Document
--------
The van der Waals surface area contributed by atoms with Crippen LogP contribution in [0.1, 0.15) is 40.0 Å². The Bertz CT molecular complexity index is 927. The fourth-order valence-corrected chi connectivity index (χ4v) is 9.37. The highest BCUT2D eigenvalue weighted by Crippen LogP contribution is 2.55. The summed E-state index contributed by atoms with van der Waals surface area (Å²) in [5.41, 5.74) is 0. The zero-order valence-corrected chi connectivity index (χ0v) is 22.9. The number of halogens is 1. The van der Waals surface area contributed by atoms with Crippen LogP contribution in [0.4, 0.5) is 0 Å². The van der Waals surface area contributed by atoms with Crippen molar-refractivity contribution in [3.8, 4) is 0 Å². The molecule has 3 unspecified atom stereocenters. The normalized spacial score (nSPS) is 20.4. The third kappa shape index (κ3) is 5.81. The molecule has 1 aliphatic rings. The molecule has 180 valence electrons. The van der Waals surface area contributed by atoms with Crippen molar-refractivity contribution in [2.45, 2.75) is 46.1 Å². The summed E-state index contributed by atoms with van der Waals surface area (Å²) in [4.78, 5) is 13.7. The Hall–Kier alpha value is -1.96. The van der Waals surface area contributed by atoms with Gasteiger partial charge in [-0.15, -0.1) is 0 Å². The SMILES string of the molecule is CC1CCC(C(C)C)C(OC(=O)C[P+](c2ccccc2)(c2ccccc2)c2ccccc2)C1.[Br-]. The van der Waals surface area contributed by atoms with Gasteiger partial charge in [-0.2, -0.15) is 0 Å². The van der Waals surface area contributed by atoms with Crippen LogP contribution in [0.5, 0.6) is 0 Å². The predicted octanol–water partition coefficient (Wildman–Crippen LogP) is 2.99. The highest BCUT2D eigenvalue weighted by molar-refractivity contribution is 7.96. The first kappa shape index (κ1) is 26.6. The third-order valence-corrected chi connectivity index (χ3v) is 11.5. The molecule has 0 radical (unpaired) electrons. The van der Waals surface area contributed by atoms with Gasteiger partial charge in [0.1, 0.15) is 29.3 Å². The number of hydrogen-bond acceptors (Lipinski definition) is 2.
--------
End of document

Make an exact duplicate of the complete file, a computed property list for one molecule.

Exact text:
The van der Waals surface area contributed by atoms with Crippen LogP contribution in [0.1, 0.15) is 40.0 Å². The Bertz CT molecular complexity index is 927. The fourth-order valence-corrected chi connectivity index (χ4v) is 9.37. The highest BCUT2D eigenvalue weighted by Crippen LogP contribution is 2.55. The summed E-state index contributed by atoms with van der Waals surface area (Å²) in [5.41, 5.74) is 0. The zero-order valence-corrected chi connectivity index (χ0v) is 22.9. The number of halogens is 1. The van der Waals surface area contributed by atoms with Crippen LogP contribution in [0.4, 0.5) is 0 Å². The van der Waals surface area contributed by atoms with Crippen molar-refractivity contribution in [3.8, 4) is 0 Å². The molecule has 3 unspecified atom stereocenters. The normalized spacial score (nSPS) is 20.4. The third kappa shape index (κ3) is 5.81. The molecule has 1 aliphatic rings. The molecule has 180 valence electrons. The van der Waals surface area contributed by atoms with Crippen molar-refractivity contribution in [2.45, 2.75) is 46.1 Å². The summed E-state index contributed by atoms with van der Waals surface area (Å²) in [4.78, 5) is 13.7. The Hall–Kier alpha value is -1.96. The van der Waals surface area contributed by atoms with Gasteiger partial charge in [-0.15, -0.1) is 0 Å². The SMILES string of the molecule is CC1CCC(C(C)C)C(OC(=O)C[P+](c2ccccc2)(c2ccccc2)c2ccccc2)C1.[Br-]. The van der Waals surface area contributed by atoms with Gasteiger partial charge in [-0.2, -0.15) is 0 Å². The van der Waals surface area contributed by atoms with Crippen LogP contribution in [0.5, 0.6) is 0 Å². The predicted octanol–water partition coefficient (Wildman–Crippen LogP) is 2.99. The highest BCUT2D eigenvalue weighted by molar-refractivity contribution is 7.96. The first kappa shape index (κ1) is 26.6. The third-order valence-corrected chi connectivity index (χ3v) is 11.5. The molecule has 0 radical (unpaired) electrons. The van der Waals surface area contributed by atoms with Gasteiger partial charge in [0.1, 0.15) is 29.3 Å². The number of hydrogen-bond acceptors (Lipinski definition) is 2.